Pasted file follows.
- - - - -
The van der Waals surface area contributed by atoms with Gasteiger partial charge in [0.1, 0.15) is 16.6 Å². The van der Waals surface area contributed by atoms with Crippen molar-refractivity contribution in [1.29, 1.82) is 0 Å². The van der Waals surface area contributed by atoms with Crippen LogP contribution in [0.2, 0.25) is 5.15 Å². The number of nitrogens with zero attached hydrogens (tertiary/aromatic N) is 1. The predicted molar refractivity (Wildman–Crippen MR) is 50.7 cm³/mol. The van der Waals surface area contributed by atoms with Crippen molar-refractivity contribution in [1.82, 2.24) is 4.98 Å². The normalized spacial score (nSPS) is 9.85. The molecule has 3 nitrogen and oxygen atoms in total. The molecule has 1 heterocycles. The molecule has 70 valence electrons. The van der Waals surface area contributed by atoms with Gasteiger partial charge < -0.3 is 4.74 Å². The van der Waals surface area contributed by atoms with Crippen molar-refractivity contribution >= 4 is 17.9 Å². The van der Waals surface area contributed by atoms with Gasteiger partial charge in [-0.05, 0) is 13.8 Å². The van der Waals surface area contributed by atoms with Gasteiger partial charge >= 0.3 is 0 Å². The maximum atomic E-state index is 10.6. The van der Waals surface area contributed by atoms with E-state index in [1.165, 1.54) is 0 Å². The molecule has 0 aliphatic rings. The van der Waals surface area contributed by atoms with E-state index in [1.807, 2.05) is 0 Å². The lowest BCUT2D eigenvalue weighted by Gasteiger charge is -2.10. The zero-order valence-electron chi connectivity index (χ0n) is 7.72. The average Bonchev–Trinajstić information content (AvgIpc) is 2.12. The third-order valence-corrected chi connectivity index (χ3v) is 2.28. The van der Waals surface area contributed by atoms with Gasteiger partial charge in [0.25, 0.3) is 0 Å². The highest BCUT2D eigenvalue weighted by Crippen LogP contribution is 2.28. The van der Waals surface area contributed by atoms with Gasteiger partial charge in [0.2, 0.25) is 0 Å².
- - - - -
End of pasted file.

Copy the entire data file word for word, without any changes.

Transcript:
The van der Waals surface area contributed by atoms with Gasteiger partial charge in [0.1, 0.15) is 16.6 Å². The van der Waals surface area contributed by atoms with Crippen molar-refractivity contribution in [1.29, 1.82) is 0 Å². The van der Waals surface area contributed by atoms with Crippen LogP contribution in [0.2, 0.25) is 5.15 Å². The number of nitrogens with zero attached hydrogens (tertiary/aromatic N) is 1. The predicted molar refractivity (Wildman–Crippen MR) is 50.7 cm³/mol. The van der Waals surface area contributed by atoms with Crippen molar-refractivity contribution in [1.82, 2.24) is 4.98 Å². The normalized spacial score (nSPS) is 9.85. The molecule has 3 nitrogen and oxygen atoms in total. The molecule has 1 heterocycles. The molecule has 70 valence electrons. The van der Waals surface area contributed by atoms with Gasteiger partial charge < -0.3 is 4.74 Å². The van der Waals surface area contributed by atoms with Crippen molar-refractivity contribution >= 4 is 17.9 Å². The van der Waals surface area contributed by atoms with Gasteiger partial charge in [-0.05, 0) is 13.8 Å². The van der Waals surface area contributed by atoms with Gasteiger partial charge >= 0.3 is 0 Å². The maximum atomic E-state index is 10.6. The van der Waals surface area contributed by atoms with E-state index in [1.165, 1.54) is 0 Å². The molecule has 0 aliphatic rings. The van der Waals surface area contributed by atoms with E-state index in [1.807, 2.05) is 0 Å². The lowest BCUT2D eigenvalue weighted by Gasteiger charge is -2.10. The zero-order valence-electron chi connectivity index (χ0n) is 7.72. The average Bonchev–Trinajstić information content (AvgIpc) is 2.12. The third-order valence-corrected chi connectivity index (χ3v) is 2.28. The van der Waals surface area contributed by atoms with Gasteiger partial charge in [0.25, 0.3) is 0 Å². The highest BCUT2D eigenvalue weighted by Crippen LogP contribution is 2.28. The van der Waals surface area contributed by atoms with Gasteiger partial charge in [0.2, 0.25) is 0 Å².